Robin Murphy Williams

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Robin Murphy Williams (October 11, 1914 – June 3, 2006) was an American sociologist who is primarily known for identifying and defining 15 core values that are central to the American way of life.


Williams was born on October 11, 1914, in the city of Hillsborough, North Carolina. He graduated from North Carolina State College in 1933 at the age of 19 before going on earn an M.A. at Harvard University in 1939 and his PhD from the same establishment in 1943.[1]

Following the work and studies he did on soldiers during the Second World War,[2] Williams went on to take up a role as a professor at Cornell University, where he taught from 1946 to 1985.[3] In 1990 he joined the University of California at Irvine, where he would continue to publish books until the very end of his life. His sister Helen Coble reveals that his final publication was made when he reached the age of 89. Williams died at the age of 91. [4]


As Philip Kasinitz states "From his earliest academic work to his chairing the committee in 1989, Robin Williams Jr insisted on confronting the centrality of race in the U.S society.[5]" Fresh out of Harvard University, Robin Williams found his way to the war torn battlefields from where he would begin his analysis on the reasons that push soldiers to fight in the war.[3] This would give him the sufficient data needed for his first publication The American Soldier: adjustment during army life. In this work he comes to the realization that what pushes man to participate in the violence of war is not the protection of the abstract notion of a nation, but rather the concrete idea which is direct protection of his comrades in the battlefield and the indirect protection of their loved ones at home. "People fought to save their buddies, because of relational solidarity," The study offered key findings that "essentially created the social science foundations for the way military infantry are trained.[2]"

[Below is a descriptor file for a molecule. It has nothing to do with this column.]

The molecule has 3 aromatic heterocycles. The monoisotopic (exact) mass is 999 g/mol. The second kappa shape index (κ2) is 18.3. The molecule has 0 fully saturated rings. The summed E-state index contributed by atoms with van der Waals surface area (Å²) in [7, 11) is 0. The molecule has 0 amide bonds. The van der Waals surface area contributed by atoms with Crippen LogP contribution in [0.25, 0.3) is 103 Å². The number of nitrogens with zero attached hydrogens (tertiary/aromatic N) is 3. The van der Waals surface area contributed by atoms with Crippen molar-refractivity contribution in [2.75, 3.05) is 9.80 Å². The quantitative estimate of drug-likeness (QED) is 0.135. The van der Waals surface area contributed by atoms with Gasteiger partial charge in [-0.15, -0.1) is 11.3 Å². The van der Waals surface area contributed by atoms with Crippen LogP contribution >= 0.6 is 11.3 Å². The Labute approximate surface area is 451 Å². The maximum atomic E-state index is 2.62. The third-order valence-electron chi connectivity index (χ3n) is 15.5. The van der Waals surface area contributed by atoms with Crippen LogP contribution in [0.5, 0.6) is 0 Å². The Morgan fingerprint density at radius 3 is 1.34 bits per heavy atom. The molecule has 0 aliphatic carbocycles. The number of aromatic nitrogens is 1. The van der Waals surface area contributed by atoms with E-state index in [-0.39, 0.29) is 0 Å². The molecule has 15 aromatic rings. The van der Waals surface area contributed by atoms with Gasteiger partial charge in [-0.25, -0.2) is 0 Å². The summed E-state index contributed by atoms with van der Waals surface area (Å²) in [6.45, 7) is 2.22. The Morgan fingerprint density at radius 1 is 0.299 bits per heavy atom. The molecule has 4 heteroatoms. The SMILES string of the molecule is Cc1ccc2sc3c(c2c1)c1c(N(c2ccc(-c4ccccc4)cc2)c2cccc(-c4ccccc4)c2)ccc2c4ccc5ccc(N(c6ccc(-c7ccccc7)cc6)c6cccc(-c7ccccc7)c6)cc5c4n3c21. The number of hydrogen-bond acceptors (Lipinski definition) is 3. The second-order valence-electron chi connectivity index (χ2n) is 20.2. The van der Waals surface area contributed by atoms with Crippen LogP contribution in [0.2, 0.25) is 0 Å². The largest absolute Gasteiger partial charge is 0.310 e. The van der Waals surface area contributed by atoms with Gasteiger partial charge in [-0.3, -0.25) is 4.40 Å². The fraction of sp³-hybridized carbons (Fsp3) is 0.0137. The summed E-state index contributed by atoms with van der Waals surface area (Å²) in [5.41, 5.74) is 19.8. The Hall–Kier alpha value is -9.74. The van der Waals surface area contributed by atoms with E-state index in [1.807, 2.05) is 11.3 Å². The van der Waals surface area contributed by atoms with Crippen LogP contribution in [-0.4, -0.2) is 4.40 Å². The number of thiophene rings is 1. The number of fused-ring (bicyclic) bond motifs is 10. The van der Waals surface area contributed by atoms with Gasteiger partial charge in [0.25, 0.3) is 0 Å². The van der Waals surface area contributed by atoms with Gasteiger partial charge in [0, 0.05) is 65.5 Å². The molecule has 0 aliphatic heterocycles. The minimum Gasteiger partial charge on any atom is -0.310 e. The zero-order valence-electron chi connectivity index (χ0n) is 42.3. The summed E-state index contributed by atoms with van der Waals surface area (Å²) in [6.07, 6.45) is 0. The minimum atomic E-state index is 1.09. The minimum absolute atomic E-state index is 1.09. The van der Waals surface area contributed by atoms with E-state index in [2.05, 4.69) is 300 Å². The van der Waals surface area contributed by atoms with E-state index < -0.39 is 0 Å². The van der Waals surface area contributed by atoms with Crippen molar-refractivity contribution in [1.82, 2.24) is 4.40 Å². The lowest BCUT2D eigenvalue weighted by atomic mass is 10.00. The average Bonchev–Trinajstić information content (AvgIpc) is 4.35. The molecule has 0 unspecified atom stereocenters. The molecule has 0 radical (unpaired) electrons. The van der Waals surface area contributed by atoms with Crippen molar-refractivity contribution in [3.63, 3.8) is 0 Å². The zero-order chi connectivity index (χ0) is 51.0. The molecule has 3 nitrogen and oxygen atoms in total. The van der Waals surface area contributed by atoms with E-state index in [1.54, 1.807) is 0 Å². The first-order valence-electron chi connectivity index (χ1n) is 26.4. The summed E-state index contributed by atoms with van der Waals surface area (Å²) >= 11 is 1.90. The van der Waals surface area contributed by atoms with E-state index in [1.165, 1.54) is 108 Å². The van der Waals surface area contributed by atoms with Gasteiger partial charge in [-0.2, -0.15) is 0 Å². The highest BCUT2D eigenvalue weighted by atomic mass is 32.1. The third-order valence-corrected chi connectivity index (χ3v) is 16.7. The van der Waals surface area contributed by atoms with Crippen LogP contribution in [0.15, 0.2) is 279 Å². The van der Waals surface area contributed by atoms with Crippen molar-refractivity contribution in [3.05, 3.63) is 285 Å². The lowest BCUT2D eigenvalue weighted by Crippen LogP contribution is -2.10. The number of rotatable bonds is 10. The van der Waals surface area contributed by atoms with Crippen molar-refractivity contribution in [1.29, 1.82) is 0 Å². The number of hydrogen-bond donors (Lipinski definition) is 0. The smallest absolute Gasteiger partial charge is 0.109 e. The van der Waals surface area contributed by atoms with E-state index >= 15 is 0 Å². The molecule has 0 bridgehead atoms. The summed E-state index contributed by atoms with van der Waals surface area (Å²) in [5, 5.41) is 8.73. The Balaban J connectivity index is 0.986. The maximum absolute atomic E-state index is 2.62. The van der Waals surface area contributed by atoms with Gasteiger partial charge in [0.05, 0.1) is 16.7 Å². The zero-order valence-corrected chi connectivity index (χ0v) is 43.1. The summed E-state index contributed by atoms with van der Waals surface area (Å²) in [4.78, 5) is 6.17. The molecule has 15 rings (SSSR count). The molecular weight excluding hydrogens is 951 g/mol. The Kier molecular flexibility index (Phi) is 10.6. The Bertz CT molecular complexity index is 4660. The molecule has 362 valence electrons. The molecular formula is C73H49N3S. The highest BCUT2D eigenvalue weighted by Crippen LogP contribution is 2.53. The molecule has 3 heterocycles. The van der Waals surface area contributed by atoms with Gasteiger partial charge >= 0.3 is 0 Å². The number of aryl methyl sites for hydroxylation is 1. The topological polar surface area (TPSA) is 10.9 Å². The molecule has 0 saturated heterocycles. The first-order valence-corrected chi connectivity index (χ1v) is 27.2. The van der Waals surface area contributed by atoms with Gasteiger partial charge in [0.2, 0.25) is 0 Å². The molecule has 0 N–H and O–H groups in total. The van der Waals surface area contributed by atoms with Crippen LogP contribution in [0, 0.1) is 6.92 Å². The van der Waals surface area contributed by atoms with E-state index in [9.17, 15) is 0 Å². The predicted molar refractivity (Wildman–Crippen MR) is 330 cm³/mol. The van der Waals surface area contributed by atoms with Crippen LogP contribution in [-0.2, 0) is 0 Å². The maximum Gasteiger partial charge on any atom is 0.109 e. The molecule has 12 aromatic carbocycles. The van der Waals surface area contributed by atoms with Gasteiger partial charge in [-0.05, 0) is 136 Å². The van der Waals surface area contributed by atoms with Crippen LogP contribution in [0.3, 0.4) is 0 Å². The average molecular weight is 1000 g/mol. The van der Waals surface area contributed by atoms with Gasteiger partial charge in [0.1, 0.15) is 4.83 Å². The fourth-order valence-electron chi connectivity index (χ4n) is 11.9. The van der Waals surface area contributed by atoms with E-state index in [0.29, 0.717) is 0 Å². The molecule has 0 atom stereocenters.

The elaboration of Robin William's 12 core American Values remains Perhaps his most influential and pivotal work with regards to the effect on the sociological spheres. Robin William's established what he believed encompassed the 9 core values that drove the American individuals in 1970 before adding 3 more in 1975. He presented them in this manner: Equal opportunity, achievement and success, material comfort, activity and work, practicality and efficiency, progress, science, democracy and enterprise and finally freedom. Williams proceeded by adding these core values after 1975: religiosity, education, religious love and monogamy.[6][7][8][9]

These values would go on to be an important part of the sociological approach of the American population, earning substantial space in manuals and other books alike.[7] However, it would not be without criticism. Indeed, Williams' theory has received criticism for the lack of inclusion of the different races and ethnicities which are an integral part of the American culture which, however, do not comply with the same principles of religiosity, for example.[10]


  1. ^ "Robin M. Williams, Jr". American Sociological association. 5 June 2009.
  2. ^ a b "Archives". Los Angeles Times.
  3. ^ a b "Robin M. Williams, Jr". American sociological association. 5 June 2009.
  4. ^ "Robin Williams Jr., 91, Scholar of Behavior in War and Racism, Dies". New york times. 10 June 2006.
  5. ^ Kasinitz, Philip (2008). "Robin Williams, Race, and American Sociology". Sociological Forum. 23 (2): 373–378. doi:10.1111/j.1573-7861.2008.00067.x. JSTOR 20110273.
  6. ^ Williams (2000). Making Identity Matter. ISBN 978-1903457023.
  7. ^ a b Sheppard, Jon (January 2012). Cengage Advantage Books: Sociology. Virginia polytechnic institute and state university. pp. 61–63. ISBN 978-1111829575.
  8. ^ "Core American Values". New York University. Archived from the original on 24 March 2010.
  9. ^ "Values in American Society" (PDF). NBHS Justice. Archived from the original (PDF) on 13 February 2015.
  10. ^ Stanfield, John (15 September 2011). Historical foundations of black reflective sociology. ISBN 978-1598746495.